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In the presence of witnesses: petitioning and judicial 'publics' in western India, c. 1600-1820

Abstract:

Indian observers of the East India Company’s emerging political order in the late eighteenth century were, as is well known, struck by the inaccessibility of its officials to their Indian subjects. Both Indo-Muslim traditions of akhlāq, and Sanskrit-influenced norms for nīti or political ethics, emphasised the duties of rulers, or those they deputised, to be vigilant in their watch over the condition of their subjects, to listen to their concerns, and offer them regular opportunities to pres...

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Publication status:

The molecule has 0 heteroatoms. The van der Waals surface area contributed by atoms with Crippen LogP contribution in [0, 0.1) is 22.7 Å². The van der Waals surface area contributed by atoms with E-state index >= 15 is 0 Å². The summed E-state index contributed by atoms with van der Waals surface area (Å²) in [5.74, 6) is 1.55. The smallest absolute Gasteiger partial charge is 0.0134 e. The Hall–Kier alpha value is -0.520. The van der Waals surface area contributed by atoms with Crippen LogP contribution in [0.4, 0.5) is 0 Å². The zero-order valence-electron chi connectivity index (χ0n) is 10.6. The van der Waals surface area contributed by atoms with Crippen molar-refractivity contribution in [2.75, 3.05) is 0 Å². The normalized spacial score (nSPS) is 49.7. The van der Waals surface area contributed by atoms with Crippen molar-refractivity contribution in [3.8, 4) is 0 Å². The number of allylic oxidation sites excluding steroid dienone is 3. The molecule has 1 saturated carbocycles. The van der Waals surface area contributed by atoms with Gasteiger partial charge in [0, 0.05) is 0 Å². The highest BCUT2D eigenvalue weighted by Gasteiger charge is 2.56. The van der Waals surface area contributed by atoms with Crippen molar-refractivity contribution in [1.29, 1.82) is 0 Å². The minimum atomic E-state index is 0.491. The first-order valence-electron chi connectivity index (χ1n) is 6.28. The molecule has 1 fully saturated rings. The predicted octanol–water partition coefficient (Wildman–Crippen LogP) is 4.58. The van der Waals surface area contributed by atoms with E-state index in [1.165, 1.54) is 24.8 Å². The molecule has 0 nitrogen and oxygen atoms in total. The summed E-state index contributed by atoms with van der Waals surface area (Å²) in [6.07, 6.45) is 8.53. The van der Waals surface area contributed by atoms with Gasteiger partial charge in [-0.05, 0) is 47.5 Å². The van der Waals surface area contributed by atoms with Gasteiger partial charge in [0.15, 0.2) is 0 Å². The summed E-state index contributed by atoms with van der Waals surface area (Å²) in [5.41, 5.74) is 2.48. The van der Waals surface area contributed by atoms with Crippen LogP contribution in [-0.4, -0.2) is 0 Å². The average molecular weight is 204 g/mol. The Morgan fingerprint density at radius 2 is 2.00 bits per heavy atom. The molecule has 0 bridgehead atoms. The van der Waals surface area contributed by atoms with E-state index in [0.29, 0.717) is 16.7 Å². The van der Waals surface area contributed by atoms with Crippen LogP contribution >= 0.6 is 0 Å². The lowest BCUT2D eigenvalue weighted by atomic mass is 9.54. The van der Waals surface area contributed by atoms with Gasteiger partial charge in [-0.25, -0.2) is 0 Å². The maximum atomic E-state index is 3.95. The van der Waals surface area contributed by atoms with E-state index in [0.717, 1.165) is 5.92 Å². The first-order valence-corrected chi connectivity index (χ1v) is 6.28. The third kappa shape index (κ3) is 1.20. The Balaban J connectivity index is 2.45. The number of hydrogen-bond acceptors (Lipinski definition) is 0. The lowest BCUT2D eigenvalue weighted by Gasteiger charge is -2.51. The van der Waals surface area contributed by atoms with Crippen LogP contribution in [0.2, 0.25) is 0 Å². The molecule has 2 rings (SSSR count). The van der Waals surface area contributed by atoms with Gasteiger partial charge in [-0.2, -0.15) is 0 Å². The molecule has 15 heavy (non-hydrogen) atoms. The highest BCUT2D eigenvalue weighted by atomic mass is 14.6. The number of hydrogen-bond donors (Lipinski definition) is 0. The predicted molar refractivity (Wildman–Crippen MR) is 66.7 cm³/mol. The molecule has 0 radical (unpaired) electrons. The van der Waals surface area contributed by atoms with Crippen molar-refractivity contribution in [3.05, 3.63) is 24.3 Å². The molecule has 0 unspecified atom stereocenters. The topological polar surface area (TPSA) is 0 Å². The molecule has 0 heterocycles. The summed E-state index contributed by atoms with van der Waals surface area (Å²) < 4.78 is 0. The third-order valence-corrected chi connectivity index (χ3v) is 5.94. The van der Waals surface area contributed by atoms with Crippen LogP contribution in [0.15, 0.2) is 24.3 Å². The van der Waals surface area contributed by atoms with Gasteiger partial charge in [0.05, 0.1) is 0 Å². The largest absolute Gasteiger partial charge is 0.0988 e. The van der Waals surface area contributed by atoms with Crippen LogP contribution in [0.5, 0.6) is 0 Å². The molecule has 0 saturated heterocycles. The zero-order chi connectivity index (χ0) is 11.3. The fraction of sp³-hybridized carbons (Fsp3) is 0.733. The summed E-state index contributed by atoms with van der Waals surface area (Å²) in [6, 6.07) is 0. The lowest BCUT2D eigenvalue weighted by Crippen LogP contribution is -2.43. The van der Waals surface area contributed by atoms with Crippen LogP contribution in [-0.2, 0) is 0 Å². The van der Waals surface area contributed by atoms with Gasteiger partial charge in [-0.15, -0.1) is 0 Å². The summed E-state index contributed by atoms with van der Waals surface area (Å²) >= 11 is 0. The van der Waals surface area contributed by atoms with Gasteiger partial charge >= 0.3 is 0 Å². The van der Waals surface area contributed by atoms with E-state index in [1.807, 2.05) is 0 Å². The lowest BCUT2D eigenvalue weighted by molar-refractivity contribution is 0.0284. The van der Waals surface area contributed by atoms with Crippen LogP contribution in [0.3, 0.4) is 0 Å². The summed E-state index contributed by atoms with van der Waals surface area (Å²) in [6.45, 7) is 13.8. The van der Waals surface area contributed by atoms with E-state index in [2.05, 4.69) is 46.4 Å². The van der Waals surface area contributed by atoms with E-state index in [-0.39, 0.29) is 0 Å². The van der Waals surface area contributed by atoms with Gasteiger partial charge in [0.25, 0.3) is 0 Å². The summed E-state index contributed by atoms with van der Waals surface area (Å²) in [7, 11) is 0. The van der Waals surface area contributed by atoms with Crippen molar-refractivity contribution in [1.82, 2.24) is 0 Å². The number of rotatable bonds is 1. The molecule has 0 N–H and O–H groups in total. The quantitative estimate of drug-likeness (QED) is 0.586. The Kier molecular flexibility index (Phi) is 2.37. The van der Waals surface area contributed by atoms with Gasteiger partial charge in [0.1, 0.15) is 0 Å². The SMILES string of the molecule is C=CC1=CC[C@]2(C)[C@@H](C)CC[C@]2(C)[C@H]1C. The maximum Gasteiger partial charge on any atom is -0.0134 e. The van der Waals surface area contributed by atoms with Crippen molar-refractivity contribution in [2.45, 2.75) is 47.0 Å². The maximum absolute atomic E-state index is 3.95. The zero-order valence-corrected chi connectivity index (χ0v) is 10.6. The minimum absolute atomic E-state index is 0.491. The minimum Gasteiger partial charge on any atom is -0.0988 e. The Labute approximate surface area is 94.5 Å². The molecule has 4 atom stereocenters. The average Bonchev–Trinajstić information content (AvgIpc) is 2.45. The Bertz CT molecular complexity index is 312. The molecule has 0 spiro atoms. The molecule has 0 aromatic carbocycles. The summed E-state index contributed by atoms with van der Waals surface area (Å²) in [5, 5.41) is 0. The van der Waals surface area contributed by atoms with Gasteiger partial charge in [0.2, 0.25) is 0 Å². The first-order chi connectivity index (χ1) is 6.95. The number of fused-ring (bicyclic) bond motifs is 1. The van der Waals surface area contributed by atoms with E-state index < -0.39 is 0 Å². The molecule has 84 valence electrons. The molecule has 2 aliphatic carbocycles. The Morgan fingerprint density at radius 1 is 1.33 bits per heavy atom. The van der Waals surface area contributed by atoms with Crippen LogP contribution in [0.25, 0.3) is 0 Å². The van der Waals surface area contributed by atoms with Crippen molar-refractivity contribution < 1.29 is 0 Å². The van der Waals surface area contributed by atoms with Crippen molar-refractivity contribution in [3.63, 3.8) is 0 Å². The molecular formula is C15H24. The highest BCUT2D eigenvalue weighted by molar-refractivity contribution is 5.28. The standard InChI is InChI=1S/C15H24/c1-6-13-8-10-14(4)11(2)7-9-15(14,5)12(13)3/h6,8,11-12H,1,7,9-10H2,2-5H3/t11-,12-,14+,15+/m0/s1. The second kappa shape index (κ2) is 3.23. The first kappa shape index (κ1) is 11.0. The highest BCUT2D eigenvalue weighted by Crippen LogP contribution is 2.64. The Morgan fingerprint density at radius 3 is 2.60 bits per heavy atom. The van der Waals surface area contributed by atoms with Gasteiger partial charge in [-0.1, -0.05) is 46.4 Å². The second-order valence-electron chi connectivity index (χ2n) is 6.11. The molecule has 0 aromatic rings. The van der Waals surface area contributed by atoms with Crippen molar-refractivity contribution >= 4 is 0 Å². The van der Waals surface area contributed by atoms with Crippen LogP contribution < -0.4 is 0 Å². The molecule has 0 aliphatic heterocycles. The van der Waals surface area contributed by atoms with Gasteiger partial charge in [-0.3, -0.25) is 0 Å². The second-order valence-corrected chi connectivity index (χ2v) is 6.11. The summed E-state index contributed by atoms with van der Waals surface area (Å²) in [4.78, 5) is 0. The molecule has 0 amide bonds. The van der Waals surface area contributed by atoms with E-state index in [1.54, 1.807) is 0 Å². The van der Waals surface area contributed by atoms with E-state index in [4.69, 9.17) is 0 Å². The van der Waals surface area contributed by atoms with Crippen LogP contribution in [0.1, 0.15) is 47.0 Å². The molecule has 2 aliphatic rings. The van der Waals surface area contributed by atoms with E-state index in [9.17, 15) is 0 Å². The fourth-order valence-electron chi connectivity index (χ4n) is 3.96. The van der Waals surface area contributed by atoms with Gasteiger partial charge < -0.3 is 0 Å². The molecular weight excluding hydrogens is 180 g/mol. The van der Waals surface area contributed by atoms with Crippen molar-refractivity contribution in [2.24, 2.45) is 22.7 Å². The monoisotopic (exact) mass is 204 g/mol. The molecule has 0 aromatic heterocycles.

Published
Peer review status:
Peer reviewed
Version:
Accepted manuscript

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Publisher copy:
10.1017/S0026749X17000968

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Department:
St Cross College
Publisher:
Cambridge University Press Publisher's website
Journal:
Modern Asian Studies Journal website
Volume:
53
Issue:
1
Pages:
52-88
Publication date:
2019-01-30
Acceptance date:
2017-08-08
DOI:
EISSN:
1469-8099
ISSN:
0026-749X
Pubs id:
pubs:724135
URN:
uri:f35b0103-e679-477c-b5f2-c3f559846f74
UUID:
uuid:f35b0103-e679-477c-b5f2-c3f559846f74
Local pid:
pubs:724135

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